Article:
'The Nagas want a flag of their own, to share the Kohima skyline with the national tricolour.'
'The the government says you can have a flag for cultural and ethnic occasions.'
'The Nagas say that will be a bit like an NGO having its own flag,' argues Shekhar Gupta.
Illustration: Dominic Xavier/Rediff.com
Google tells me that the real Napoleon Bonaparte used somewhat more vivid imagery to rhetorically raise and dismiss the question, what's a throne? For my limited purpose this week, I'm content to use what Rod Steiger, playing him in the 1970 classic Waterloo, said.
Something like, what's a throne? It's an overpriced piece of furniture.
This was still the early 19th century, a throne still mattered.
In most of the modern world, it doesn't even exist.
Nationalism has crept back pan-nationally to some extent lately, yet the symbols of the nation-State -- thrones, crowns, anthems, flags -- have generally faded from our consciousness.
They haven't gone away, though.
Sportspersons take these very seriously at championships, for example.
It is just that the modern nation-State is more stable and secure and the value of such symbols has become commemorative, less existential.
We can, therefore, follow up this argument with a rhetorical, but relevant question of our own: What is a flag? Would today's Napoleon have said, hah, an over-rated piece of cloth? Probably not.
But his lancers would not have gone to fight Wellington at Waterloo today, holding the great banner aloft.
Times change, people change, and symbols change.
The reason we bring in an apparently far-out question like 'what's a flag' is because that is the issue still holding up the long-drawn-out process to finally end India's oldest, and bloodiest, insurgency, Nagaland.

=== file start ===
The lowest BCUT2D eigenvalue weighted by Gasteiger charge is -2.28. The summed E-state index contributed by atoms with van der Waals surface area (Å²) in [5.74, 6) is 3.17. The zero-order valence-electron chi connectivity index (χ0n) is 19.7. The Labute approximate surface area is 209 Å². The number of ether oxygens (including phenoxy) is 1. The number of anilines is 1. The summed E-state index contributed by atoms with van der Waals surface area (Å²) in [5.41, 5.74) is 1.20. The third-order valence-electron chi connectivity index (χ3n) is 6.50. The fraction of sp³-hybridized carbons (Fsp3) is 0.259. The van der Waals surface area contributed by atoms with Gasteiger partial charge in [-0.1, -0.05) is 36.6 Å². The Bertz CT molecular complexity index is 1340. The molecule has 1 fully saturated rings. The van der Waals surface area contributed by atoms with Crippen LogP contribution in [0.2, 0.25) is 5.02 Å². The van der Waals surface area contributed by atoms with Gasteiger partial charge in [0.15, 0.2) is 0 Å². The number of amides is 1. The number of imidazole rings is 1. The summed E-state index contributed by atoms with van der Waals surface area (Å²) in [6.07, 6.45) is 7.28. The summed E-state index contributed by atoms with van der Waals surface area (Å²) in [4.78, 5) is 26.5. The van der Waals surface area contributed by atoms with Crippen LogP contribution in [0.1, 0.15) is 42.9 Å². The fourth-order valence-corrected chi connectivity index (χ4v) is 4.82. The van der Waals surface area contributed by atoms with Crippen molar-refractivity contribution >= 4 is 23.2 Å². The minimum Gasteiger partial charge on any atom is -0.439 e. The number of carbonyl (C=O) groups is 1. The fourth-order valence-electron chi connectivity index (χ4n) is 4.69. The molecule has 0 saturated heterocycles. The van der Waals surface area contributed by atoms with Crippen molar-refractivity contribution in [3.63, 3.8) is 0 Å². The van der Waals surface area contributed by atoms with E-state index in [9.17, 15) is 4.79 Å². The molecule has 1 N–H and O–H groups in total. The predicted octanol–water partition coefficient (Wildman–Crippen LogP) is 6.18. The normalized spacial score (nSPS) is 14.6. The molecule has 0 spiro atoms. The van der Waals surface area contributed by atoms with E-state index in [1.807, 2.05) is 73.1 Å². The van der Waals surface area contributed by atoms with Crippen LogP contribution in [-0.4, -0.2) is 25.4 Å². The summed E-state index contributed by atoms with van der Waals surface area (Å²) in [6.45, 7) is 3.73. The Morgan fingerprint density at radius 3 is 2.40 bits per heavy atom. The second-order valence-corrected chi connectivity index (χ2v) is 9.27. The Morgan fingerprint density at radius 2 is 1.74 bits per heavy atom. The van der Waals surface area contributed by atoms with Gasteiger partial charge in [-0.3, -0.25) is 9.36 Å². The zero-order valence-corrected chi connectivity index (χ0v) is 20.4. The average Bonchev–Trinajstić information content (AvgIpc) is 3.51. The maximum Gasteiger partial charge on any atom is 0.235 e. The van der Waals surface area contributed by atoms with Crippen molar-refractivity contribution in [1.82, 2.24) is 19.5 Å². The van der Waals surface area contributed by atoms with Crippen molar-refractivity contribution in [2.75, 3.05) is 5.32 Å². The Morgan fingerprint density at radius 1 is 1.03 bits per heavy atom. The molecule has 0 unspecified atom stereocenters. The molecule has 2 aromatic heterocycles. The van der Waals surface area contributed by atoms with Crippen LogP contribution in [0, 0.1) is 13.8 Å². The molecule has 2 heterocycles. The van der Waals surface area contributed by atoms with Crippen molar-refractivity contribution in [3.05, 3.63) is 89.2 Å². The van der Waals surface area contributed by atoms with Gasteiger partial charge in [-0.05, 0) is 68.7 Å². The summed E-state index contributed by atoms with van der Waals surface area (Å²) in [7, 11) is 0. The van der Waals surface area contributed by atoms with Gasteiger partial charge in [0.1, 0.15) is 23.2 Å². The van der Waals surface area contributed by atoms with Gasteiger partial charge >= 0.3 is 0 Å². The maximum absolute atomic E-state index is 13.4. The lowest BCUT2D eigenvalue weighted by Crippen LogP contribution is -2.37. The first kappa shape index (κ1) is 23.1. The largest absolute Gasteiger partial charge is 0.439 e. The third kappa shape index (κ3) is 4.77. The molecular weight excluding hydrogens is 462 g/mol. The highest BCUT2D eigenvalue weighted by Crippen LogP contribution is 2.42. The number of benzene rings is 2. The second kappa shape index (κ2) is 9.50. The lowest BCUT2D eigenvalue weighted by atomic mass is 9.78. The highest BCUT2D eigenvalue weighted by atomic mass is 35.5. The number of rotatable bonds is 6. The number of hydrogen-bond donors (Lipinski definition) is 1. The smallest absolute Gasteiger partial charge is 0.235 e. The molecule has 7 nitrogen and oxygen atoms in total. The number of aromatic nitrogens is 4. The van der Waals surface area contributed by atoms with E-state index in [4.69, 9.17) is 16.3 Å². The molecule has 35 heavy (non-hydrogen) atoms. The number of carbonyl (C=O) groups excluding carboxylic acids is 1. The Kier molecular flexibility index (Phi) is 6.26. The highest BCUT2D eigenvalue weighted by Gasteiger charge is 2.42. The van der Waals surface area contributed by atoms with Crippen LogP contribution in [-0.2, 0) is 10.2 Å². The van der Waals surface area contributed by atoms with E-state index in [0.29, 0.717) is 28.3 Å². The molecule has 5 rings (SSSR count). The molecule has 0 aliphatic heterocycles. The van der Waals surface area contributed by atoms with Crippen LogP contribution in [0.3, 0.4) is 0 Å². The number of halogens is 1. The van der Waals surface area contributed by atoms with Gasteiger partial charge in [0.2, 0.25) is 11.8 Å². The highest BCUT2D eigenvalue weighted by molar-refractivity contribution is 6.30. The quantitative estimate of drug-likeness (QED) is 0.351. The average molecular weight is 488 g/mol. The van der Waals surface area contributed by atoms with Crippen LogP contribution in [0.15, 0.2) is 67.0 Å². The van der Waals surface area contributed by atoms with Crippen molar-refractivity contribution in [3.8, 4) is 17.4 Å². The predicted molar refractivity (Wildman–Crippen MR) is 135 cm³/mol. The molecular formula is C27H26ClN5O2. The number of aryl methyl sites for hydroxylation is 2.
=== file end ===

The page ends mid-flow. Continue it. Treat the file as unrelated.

Both the Indian State and the Nagas accept they have done terrible things to each other, that violence no longer works.
The Nagas still want a flag of their own, to share the Kohima skyline with the national tricolour.
The Modi government isn't willing to concede that.
Negotiations have now reached a level where the government says you can have a flag for cultural and ethnic occasions.
The Nagas say that will be a bit like an NGO having its own flag.
Banking leader K V Kamath has a brilliant line on the art of negotiation.
The best negotiation, he says, is where both sides leave the table just a little unhappy.
Translated, it means, each one concedes something they would have preferred not to.
For Muivah's Nagas, to sign up without the consolation of a flag is humiliation.
For the Modi government, the choice is equally tough.
Just on October 31, it celebrated taking down the flag of Jammu and Kashmir and presented the idea as a tribute to Sardar Patel, whose birth anniversary it coincided with.
How do they concede to a tribal state of just about 3 million people what they have taken away from one much bigger as a statement of rejuvenated Indian nationalism?
The idea of symbolism for the BJP government of Narendra Modi is a far cry from Vajpayee's.
Asked how Kashmiri separatists would negotiate if India insisted that it be within the framework of its Constitution, Vajpayee had disarmingly replied, we will talk within the parameters of humanity (insaniyat).
Modi's BJP has moved back to harder, inflexible, and, if I may add with some caution, more abrasive nationalism.
Such nationalism can't be 'cool' about its symbols.
That's why the lowering of one state's flag is celebrated, another one demanding it is resisted and a third one (Karnataka) still having one of its own reluctantly tolerated.
No cinema hall dares to stop playing the National Anthem even after the Supreme Court withdrew its own order.
People are harassed if they refuse to stand up in movie halls.
It's as if the new generation of Indians have to prove to each other once again that they aren't just patriots, but nationalists.